After last week’s positive article on the status on Shaw Boulevard, I figured it was only fair to followup with another article focusing on the less polished side. Taking that angle, while there are plenty of residential buildings along the street that still need attention, it’s the commercial properties that have the single greatest impact on the street’s image.
Rather than go down a list of all the properties that could use improvement, I have picked the 4 biggest commercial problem-properties along Shaw Blvd in the Shaw Neighborhood for this example. If these four properties could be turned around, Shaw Avenue could justifiably reclaim its role as the unofficial Broadway of Shaw. Here is a quick breakdown
4175 & 4200 Shaw – Intersection of Shaw and Klemm
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These properties share the Shaw and Klemm intersection with the Mullanphy Elementary School. As such, any issues of safety get a lot of attention. The convenience store at 4200 Shaw has exterior camera surveillance and restricts loitering around the building. The old service station at 4175 Shaw is vacant, but it is kept relatively uncluttered to prevent anyone with less than ideal intentions from watching the schoolkids. In this capacity both of these buildings prevent few issue.
A quick glance, however, shows that they are far from perfect. Both of these properties are one of the first things a person sees when they drive down Shaw from the nearby Missouri Botanical Gardens. Not a good first impression. They are both hideous and need significant cosmetic upgrades. The convenience store is a mixed-use property, with apartments upstairs, but the storefront windows are blacked out and covered with bars. It is unkempt, dirty and always raises the question of what they are hiding. Such a space would be a great location for a restaurant, retails hop or even a more appropriately decorated convenience store.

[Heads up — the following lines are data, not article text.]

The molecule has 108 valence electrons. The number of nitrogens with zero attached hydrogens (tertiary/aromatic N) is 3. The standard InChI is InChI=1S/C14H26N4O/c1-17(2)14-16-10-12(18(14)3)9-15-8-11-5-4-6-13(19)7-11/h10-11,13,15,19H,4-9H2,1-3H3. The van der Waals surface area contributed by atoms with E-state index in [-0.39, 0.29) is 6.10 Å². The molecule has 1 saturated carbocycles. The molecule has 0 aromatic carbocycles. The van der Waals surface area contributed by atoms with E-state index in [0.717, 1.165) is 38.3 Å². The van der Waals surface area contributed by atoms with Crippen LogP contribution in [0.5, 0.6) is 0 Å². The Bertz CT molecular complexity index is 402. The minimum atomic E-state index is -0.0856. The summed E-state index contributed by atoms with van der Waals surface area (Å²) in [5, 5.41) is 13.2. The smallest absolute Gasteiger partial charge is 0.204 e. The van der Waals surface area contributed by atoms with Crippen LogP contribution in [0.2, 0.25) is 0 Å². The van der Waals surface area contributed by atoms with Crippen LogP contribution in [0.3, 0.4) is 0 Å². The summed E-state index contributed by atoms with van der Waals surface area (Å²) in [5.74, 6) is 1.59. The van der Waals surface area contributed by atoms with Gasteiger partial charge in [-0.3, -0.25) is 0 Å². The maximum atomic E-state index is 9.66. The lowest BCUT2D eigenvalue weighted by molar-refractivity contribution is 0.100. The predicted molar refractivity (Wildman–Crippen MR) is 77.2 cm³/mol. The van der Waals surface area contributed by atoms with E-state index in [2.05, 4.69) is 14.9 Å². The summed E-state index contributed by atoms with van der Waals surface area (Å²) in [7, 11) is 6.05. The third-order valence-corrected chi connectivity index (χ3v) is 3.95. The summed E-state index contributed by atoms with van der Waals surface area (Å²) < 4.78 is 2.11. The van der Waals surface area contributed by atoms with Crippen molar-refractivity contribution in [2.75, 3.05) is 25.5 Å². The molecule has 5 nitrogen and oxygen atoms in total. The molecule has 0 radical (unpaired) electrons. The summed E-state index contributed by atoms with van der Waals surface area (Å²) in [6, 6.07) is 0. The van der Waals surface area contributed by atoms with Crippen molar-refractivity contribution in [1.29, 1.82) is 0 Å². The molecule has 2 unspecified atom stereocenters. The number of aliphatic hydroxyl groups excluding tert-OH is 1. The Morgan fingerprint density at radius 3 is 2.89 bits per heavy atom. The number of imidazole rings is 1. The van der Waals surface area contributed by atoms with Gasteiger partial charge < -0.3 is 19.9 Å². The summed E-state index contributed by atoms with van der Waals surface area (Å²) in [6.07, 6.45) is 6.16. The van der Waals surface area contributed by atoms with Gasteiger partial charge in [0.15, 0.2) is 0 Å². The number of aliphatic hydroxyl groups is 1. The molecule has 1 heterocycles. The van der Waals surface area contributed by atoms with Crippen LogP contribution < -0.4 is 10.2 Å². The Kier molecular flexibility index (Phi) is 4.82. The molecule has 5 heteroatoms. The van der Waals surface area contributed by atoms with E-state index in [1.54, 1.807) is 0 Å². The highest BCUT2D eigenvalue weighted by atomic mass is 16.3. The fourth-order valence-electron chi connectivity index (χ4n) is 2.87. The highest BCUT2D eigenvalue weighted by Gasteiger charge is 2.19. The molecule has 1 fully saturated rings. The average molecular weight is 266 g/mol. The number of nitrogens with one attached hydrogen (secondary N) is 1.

The service station is simply a waste of space. If the property will not be reopened as a service shop it should just be torn down. It has no significant historic value. However, there could be potentiality ground contaminants on the lot, which could be poses a problem. Regardless, this property is at the western doorstep to the neighborhood an says anything but welcome.
3969 Shaw – Intersection of Shaw and Lawrence
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This property appears to be a former gas station on is probably the biggest eyesore and waste of space on this list. The building itself is tiny, but the lot is buildable. There really seems to be no reason to keep this building standing unless there is some secret history in play. Fortunately, the property was recent secured by the St. Louis Land Reutilization Authority (LRA) so redevelopment might soon be in the cards for this one. Of course, there is also potential for environment concerns with old gas tanks as with the old service station at 4175 Shaw.
1819 39th – Intersection of Shaw and 39th
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This is my favorite one. Or least favorite, depending on how you look at it. This convenience mart at the corner of Shaw and 39th is a mix of aesthetic nightmare and crime magnet. It also happens to be the first commercial building you come across in the neighborhood on an approach from the east or north. Nearly every window in the building is in major need of painting. The signs are ugly, the facade is ugly… it is ugly. Looking at the City’s complaint records, there have been 70 official citations on the building in the last ten years. They seem to have a problem with properly storing trash and fighting of infestations of insects and rodents. The property is just hideous in every way.
As for the crime angle, I have personally witnessed two drug deals in front of the building in the past few years. I have heard many similar stories from others familiar with the property, including one person who was actually approached to buy cocaine while he sat in his car writing notes about a nearby property. The police seem to be aware of this, and I have seen arrests outside the property, but the activity continues. Come springtime it will be business as usual.
Thankfully, this property is on the hit-list of the both Neighborhood and City officials as well as the police force. As efforts become more proactive, things will likely clean up on their own, or action will be forced upon the owners.
So there you have it. The four biggest commercial problem-properties along Shaw Avenue. With the LRA and police and local officials involved, in the cases of 1819 39th and 3969 Shaw, there is real hope that these properties can be turned around in the next few years. As for the less intrusive properties at Shaw and Lawrence, perhaps time and improved market conditions will help those along. The street and the neighborhood would be that much better for it.
Check out the companion piece to this article: Sasha’s on Shaw sets up Shop